Directed By: Steve James
Produced By: Alex Kotlowitz and Steve James
Featuring: Ameena Matthews, Tio Hardiman, Eddie Bocanegra, and Ricardo Williams
Director of Photography: Steve James
Rated: Unrated, but it features language and a scene of shocking gang violence.
What does it mean to be a violence interrupter? This group, the focus of a new documentary called The Interrupters, has one focus: stop people from killing each other. They don’t try to break up gangs, or set up curfews, or teach drug awareness. They instead set themselves up as the last line of defense between two men and a gun. And if you’ve been looking for a real superhero this summer, forget Steve Rodgers and Hal Jordan; the real superhero of the summer is Ameena Matthews and the other subjects of this sublime work of real life caught on film.
The Interrupters is directed by Steve James, best remembered for his 1994 basketball documentary Hoop Dreams. Mr. James has returned to the same part of South Side Chicago, but instead of showing us a glimpse of the American dream, this is the American tragedy. Late in the film, Tio Gardiman, who runs the violence interrupters (a chapter of a group called CeaseFire), discusses the irony of having a black president in office when violence between African Americans, especially in Chicago, has reached staggering rates.
The film takes place over a year, where we focus on three particular interrupters. The one that you can’t take your eyes off of is Ms. Matthews. In her early forties and always covered in a hijab, Ms. Matthews, a former gang lord and daughter of one of Chicago’s most infamous criminals, is a godsend of a woman. She talks street to these kids in a way they understand, points out holes in their logic, and can switch between signs of great empathy for those who need to feel loved (particularly one parentless teen she takes under her wing) and furious anger. In the film’s best scene, Ms. Matthews talks to a group of thugs looking for revenge of the murder of a young boy. Ms. Matthews stares them boldly in the eyes and delivers a speech that transcends primal instincts. When she grabs a young boy in the gang and claims that he will learn all he sees, she simply exclaims, “Teach him righteous!”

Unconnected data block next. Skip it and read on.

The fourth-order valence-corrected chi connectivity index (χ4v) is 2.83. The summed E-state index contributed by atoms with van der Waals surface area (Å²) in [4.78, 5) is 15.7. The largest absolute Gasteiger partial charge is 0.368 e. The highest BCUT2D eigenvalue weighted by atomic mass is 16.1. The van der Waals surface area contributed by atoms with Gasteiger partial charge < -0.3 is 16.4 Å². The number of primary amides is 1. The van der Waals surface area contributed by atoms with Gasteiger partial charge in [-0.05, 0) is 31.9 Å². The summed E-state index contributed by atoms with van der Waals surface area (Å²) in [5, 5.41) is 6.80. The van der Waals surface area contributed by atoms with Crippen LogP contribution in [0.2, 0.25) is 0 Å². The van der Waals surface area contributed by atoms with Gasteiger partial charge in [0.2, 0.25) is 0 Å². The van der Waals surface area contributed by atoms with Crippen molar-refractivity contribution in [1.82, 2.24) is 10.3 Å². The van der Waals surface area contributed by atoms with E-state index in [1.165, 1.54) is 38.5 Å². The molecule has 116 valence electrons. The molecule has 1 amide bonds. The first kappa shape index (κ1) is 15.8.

Amen, sister! What separates Mr. James’s approach for other “atrocity documentaries” is that Mr. James isn’t just showing a problem from a privileged distance view; he’s right there on the streets, camera in hand, and showing us both sides of the logic. It helps that the three interrupters are not simply kids who don’t understand the problem. One of them—a Latino named Eddie Bocanegra—is still fighting his own demons over a man he shot over a decade ago. Mr. James links us to characters instead of the bigger picture, and we get a sense of both furious anger toward this type of situation, as well as horrifying sympathy for those trying to do whatever they can to keep young boys out of caskets.
Late in the film, one man tells one of the interrupters, “I had bout 3 or 4 guys lined up, but I had you in my ear the entire time.” The Interrupters is a stunningly insightful look at how gang violence is destroying a community and the few who truly understand how the problem works. We’re only a few weeks in to Mayor Emanuel’s new curfew law, but I think Tio, Ameena, and the rest would agree that such top down regulation is not the answer. Mr. James and crew instead show that the real fight is on the streets, not with the hammer of control, but the powerful sense of empathy and understanding.